The European Commission has presented its Digital Agenda, part of the Europe 2020 strategy. The most important elements for the telecom sector are the target for increasing access to broadband services, including possible state aid for remote areas, and spectrum harmonisation.
On the surface, the plans present no surprises. ICT commissioner Neelies Kroes has already shown a willingness for a certain amount of government intervention. Furthermore countries like the Netherlands are already well on the way to meeting the goals. Broadband is maybe not 100 percent available, but it's not far off. The other target of universal access to at least 30Mbps by 2020, with at least half of households on 100Mbps, is also not especially ambitious. In the Netherlands, 50Mbps is already available to around 90 percent of the population (see our research brief 'Netherlands most homes passed with 50+Mbps').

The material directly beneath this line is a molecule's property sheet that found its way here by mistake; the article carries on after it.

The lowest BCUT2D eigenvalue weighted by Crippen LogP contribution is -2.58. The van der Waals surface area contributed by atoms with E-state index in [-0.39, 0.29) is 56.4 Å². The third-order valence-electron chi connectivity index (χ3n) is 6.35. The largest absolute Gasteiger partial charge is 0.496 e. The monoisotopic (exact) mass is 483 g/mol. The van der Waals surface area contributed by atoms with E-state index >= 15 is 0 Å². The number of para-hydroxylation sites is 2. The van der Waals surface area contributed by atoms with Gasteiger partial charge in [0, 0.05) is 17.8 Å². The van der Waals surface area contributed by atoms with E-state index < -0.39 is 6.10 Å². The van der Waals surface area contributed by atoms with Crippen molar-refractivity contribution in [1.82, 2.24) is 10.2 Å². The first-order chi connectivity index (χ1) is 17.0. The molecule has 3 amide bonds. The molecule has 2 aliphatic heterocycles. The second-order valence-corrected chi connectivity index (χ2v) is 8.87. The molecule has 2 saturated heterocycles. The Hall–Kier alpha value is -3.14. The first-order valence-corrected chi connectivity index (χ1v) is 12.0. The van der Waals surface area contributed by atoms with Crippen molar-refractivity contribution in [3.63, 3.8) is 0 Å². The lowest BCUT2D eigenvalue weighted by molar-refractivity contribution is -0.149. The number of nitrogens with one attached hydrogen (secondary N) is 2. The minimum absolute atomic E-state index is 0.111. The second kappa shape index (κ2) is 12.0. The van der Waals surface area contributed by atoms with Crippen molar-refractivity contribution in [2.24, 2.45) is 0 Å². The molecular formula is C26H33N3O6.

The most startling element of the press statement was the emphasis on international roaming prices. By 2015 these should be so low that a mobile user doesn't even notice when he crosses a border - at least, not from the mobile prices. Combined with the ongoing push for mobile termination rates to reach fixed network levels by 2012, it's clear that the mobile sector needs to quickly mature. Artificially high tariffs and subsidising mobile with fixed networks soon will be things of the past.
At its Q1 results, KPN estimated that mobile termination rate cuts cost the company EUR 55 million in revenues and EUR 20 million in EBITDA. It's not surprising then that KPN didn't say a word about sales growth. Market expectations centre on a small revenue decline this year for KPN, to EUR 13.4 billion from EUR 13.5 billion in 2009, but the "market" is currently estimating small increases in 2011 and 2012 to EUR 13.45 billion (both years). Given the actions by national regulators and the EC, it's highly questionable whether this growth will materialise already in 2011.